The Bible emphatically teaches salvation by faith alone: “Your faith has saved you; go in peace” (Luke 7:50). “Those by the wayside are they that hear; then comes the devil, and takes away the Word out of their hearts, lest they should believe and be saved” (Luke 8:12). “For God so loved the world, that he gave his only begotten Son, that whosoever believes in him should not perish, but have eternal life” (John 3:16). “And it shall come to pass, that whosoever shall call on the name of the Lord shall be saved” (Acts 2:21). “Who will tell you words, by which you and all your house shall be saved” (Acts 11:4). “Believe on the Lord Jesus Christ, and you shall be saved” (Acts 16:31). “That if you shall confess with your mouth the Lord Jesus, and shall believe in your heart that God has raised Him from the dead, you shall be saved” (Romans 10:9). “By which also you are saved, if you keep in memory what I preached unto you, unless you have believed in vain” (1 Corinthians 15:2). “For by grace are you saved, through faith” (Ephesians 2:8). “…it pleased God by the foolishness of preaching to save them that believe” (1 Corinthians 1:21). “…them that perish; because they received not the love of the truth, that they might be saved” (2 Thessalonians 2:10). “God has from the beginning chosen you to salvation through sanctification of the Spirit and belief in the truth” (2 Thessalonians 2:13). “But we are not of them who draw back unto perdition; but of them that believe to the saving of the soul” (Hebrews 10:39).
When I first spoke to Pastor Valenzuela about this issue he said that he has listened to Piper for years and has found his teaching to always be right in line with the Bible. It seemed to me that Pastor Valenzuela’s assessment of Piper was based on his personal experience of having listened to him over the years and not on the evaluation of Piper’s doctrine of final salvation in the light of God's word. At the time I felt that he and the other elders would need more time to look into the matter.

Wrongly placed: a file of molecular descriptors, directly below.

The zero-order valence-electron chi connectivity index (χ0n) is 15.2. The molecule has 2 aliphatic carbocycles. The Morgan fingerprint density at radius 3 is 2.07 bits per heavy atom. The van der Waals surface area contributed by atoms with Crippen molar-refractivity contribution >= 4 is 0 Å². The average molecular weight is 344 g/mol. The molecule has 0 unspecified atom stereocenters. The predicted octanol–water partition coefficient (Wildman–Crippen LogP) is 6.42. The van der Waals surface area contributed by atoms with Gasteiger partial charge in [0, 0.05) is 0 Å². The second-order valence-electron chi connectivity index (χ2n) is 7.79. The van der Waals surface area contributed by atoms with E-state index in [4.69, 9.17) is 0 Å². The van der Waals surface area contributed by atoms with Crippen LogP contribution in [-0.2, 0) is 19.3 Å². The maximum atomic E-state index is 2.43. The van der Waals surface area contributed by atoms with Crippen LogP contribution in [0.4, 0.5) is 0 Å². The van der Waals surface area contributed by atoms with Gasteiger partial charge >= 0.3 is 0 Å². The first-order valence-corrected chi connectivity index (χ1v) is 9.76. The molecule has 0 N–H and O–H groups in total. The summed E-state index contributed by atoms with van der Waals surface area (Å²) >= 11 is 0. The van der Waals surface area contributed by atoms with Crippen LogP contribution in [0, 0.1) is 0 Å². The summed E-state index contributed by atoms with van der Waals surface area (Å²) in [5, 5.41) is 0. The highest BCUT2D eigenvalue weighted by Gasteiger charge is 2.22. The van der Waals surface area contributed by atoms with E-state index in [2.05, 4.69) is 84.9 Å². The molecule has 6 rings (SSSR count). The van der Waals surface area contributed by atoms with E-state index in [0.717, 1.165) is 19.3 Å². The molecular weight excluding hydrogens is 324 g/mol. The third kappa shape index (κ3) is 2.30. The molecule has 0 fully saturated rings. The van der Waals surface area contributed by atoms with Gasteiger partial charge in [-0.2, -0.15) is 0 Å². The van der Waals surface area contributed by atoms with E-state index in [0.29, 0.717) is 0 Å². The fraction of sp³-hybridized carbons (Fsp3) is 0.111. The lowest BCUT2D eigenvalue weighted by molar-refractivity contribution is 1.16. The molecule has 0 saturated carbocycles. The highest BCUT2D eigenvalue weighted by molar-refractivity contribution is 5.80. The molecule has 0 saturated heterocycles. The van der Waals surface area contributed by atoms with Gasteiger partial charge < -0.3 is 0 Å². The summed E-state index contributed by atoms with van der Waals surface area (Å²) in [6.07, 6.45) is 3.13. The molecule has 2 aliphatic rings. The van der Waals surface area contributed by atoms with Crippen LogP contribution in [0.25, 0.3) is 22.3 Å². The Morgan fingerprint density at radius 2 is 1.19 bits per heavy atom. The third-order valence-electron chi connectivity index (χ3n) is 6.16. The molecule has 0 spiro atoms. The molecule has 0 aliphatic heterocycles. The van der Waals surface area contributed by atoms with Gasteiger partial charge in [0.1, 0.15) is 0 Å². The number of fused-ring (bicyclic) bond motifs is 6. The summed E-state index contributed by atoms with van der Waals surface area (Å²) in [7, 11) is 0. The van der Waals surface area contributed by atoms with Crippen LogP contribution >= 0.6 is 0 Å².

Of course, one might be tempted to say that Piper’s expression of his doctrine of final salvation was a slip of the pen. When I later spoke to Pastor Barnes about it he stated that he believed Piper just meant that works have to be present in the life of the believer. Surely Piper must believe that we are saved by faith alone as the Bible teaches. Well, one can hope but we would advise you not to hold your breath. As the controversy continued, Piper’s views would become more and more clear as people began to take notice. Shortly after Piper wrote and published his article, which sparked the controversy, another article came out by Desiring God on October 14th, 2017, titled “How to Train Your Dragons; Killing Pet Sins Before They Kill You.” The article was authored by Greg Morse, staff writer for desiringGod.org and graduate of Bethlehem College & Seminary. In the article, Morse confirms Piper’s view and also denies the gospel. He writes,
If you have a pet sin, you must renounce it at once. Your salvation depends on it... But what about being saved by faith alone? You’re not. You’re justified through faith alone. Final salvation comes through justification and sanctification — both initiated and sustained by God’s grace.
Morse, learning from Piper and citing his original article, explicitly states that we are not saved by faith alone. He says, “You’re justified through faith alone. Final salvation comes through justification and sanctification.” This should tell us that Piper meant what he said and we understood him correctly. Both Piper and Morse are redefining the doctrine of justification by faith alone by creating a false distinction between a person's justification and salvation. According to them, we are only justified by faith alone but we are not saved by faith alone and we do not get into heaven by faith alone.
Morse, however, gave us confirmation that we understood Piper correctly. According to both Piper and Morse, our salvation depends in part on what we do rather than on what Christ has already done. Piper says this implicitly and Morse confirms it explicitly when he says, “If you have a pet sin, you must renounce it at once. Your salvation depends on it.”
Then, on the heels of the article written by Morse and published by Desiring God, Piper himself confirmed this view in a sermon given at Bethlehem College, published November 13, 2017, titled “How Do You Get into Heaven?” In that sermon, Piper appears to articulate the doctrine of justification by faith alone accurately until he too makes a false distinction between a person's justification and how a person gets into heaven. Piper preached,
How do you get into heaven? You don’t get into heaven by faith alone. You get justified by faith alone. You get into a position where God is one hundred percent for you by faith alone.